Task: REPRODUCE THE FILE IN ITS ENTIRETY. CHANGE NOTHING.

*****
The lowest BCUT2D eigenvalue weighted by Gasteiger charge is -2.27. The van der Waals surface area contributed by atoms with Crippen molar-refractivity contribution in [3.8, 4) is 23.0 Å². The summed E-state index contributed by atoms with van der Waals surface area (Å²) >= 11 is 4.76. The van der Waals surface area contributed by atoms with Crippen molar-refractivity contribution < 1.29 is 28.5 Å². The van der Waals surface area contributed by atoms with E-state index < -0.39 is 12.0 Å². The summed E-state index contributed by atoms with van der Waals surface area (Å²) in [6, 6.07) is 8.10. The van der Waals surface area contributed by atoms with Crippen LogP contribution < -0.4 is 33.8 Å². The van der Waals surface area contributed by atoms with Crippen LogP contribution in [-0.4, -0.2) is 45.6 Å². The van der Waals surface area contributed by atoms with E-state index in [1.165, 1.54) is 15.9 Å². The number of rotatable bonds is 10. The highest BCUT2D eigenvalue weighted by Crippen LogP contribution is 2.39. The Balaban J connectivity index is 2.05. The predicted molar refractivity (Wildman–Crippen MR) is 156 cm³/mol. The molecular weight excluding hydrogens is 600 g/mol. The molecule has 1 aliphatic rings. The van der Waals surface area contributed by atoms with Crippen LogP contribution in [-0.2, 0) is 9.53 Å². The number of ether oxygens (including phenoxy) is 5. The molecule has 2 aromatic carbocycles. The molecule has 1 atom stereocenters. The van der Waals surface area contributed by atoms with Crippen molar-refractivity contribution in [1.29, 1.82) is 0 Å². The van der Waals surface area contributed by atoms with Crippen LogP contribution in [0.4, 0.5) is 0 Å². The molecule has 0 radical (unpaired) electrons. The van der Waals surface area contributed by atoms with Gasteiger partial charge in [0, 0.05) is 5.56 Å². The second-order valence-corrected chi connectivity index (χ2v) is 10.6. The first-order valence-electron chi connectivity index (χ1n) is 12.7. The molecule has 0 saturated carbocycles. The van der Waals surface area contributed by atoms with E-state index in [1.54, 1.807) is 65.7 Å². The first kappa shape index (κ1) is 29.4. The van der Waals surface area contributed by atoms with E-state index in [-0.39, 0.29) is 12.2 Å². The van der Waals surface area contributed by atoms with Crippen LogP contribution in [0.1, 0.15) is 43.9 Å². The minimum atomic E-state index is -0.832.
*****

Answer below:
The lowest BCUT2D eigenvalue weighted by Gasteiger charge is -2.27. The van der Waals surface area contributed by atoms with Crippen molar-refractivity contribution in [3.8, 4) is 23.0 Å². The summed E-state index contributed by atoms with van der Waals surface area (Å²) >= 11 is 4.76. The van der Waals surface area contributed by atoms with Crippen molar-refractivity contribution < 1.29 is 28.5 Å². The van der Waals surface area contributed by atoms with E-state index < -0.39 is 12.0 Å². The summed E-state index contributed by atoms with van der Waals surface area (Å²) in [6, 6.07) is 8.10. The van der Waals surface area contributed by atoms with Crippen LogP contribution < -0.4 is 33.8 Å². The van der Waals surface area contributed by atoms with Crippen LogP contribution in [-0.4, -0.2) is 45.6 Å². The van der Waals surface area contributed by atoms with E-state index in [1.165, 1.54) is 15.9 Å². The number of rotatable bonds is 10. The highest BCUT2D eigenvalue weighted by Crippen LogP contribution is 2.39. The Balaban J connectivity index is 2.05. The predicted molar refractivity (Wildman–Crippen MR) is 156 cm³/mol. The molecular weight excluding hydrogens is 600 g/mol. The molecule has 1 aliphatic rings. The van der Waals surface area contributed by atoms with Crippen LogP contribution in [-0.2, 0) is 9.53 Å². The number of ether oxygens (including phenoxy) is 5. The molecule has 2 aromatic carbocycles. The molecule has 1 atom stereocenters. The van der Waals surface area contributed by atoms with Crippen molar-refractivity contribution in [1.29, 1.82) is 0 Å². The van der Waals surface area contributed by atoms with Crippen LogP contribution in [0.4, 0.5) is 0 Å². The molecule has 0 radical (unpaired) electrons. The van der Waals surface area contributed by atoms with Gasteiger partial charge in [0, 0.05) is 5.56 Å². The second-order valence-corrected chi connectivity index (χ2v) is 10.6. The first-order valence-electron chi connectivity index (χ1n) is 12.7. The molecule has 0 saturated carbocycles. The van der Waals surface area contributed by atoms with E-state index in [1.54, 1.807) is 65.7 Å². The first kappa shape index (κ1) is 29.4. The van der Waals surface area contributed by atoms with E-state index in [-0.39, 0.29) is 12.2 Å². The van der Waals surface area contributed by atoms with Crippen LogP contribution in [0.1, 0.15) is 43.9 Å². The minimum atomic E-state index is -0.832.